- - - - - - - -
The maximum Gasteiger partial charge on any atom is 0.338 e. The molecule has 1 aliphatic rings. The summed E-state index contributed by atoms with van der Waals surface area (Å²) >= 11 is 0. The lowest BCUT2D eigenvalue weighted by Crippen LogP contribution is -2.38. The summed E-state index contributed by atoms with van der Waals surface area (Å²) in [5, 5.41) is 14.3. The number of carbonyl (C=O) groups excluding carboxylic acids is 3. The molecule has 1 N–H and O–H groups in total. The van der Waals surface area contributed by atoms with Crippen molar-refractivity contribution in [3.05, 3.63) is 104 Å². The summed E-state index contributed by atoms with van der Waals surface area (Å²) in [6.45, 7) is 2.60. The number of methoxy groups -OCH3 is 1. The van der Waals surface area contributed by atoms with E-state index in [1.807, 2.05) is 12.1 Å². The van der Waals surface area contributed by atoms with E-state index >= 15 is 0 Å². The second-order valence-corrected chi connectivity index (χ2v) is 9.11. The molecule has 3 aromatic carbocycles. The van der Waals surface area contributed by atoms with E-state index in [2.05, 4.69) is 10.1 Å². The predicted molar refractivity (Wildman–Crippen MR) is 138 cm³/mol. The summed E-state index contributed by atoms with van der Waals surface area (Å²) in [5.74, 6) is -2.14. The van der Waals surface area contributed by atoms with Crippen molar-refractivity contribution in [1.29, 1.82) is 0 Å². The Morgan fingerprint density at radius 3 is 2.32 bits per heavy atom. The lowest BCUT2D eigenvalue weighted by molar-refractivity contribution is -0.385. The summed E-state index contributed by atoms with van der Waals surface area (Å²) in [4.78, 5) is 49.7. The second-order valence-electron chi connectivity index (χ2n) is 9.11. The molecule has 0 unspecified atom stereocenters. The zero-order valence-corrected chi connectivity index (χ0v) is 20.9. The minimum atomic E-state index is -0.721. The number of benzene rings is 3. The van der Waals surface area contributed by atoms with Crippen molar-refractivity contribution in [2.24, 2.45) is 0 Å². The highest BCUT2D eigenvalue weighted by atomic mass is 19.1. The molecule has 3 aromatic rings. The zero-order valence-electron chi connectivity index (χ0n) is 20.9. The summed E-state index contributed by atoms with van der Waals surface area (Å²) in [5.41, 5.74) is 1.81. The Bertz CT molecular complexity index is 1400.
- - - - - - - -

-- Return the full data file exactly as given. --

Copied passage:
The maximum Gasteiger partial charge on any atom is 0.338 e. The molecule has 1 aliphatic rings. The summed E-state index contributed by atoms with van der Waals surface area (Å²) >= 11 is 0. The lowest BCUT2D eigenvalue weighted by Crippen LogP contribution is -2.38. The summed E-state index contributed by atoms with van der Waals surface area (Å²) in [5, 5.41) is 14.3. The number of carbonyl (C=O) groups excluding carboxylic acids is 3. The molecule has 1 N–H and O–H groups in total. The van der Waals surface area contributed by atoms with Crippen molar-refractivity contribution in [3.05, 3.63) is 104 Å². The summed E-state index contributed by atoms with van der Waals surface area (Å²) in [6.45, 7) is 2.60. The number of methoxy groups -OCH3 is 1. The van der Waals surface area contributed by atoms with E-state index in [1.807, 2.05) is 12.1 Å². The van der Waals surface area contributed by atoms with E-state index >= 15 is 0 Å². The second-order valence-corrected chi connectivity index (χ2v) is 9.11. The molecule has 3 aromatic carbocycles. The van der Waals surface area contributed by atoms with E-state index in [2.05, 4.69) is 10.1 Å². The predicted molar refractivity (Wildman–Crippen MR) is 138 cm³/mol. The summed E-state index contributed by atoms with van der Waals surface area (Å²) in [5.74, 6) is -2.14. The van der Waals surface area contributed by atoms with Crippen molar-refractivity contribution in [1.29, 1.82) is 0 Å². The Morgan fingerprint density at radius 3 is 2.32 bits per heavy atom. The lowest BCUT2D eigenvalue weighted by molar-refractivity contribution is -0.385. The summed E-state index contributed by atoms with van der Waals surface area (Å²) in [4.78, 5) is 49.7. The second-order valence-electron chi connectivity index (χ2n) is 9.11. The molecule has 0 unspecified atom stereocenters. The zero-order valence-corrected chi connectivity index (χ0v) is 20.9. The minimum atomic E-state index is -0.721. The number of benzene rings is 3. The van der Waals surface area contributed by atoms with Crippen molar-refractivity contribution in [2.24, 2.45) is 0 Å². The highest BCUT2D eigenvalue weighted by atomic mass is 19.1. The molecule has 3 aromatic rings. The zero-order valence-electron chi connectivity index (χ0n) is 20.9. The summed E-state index contributed by atoms with van der Waals surface area (Å²) in [5.41, 5.74) is 1.81. The Bertz CT molecular complexity index is 1400.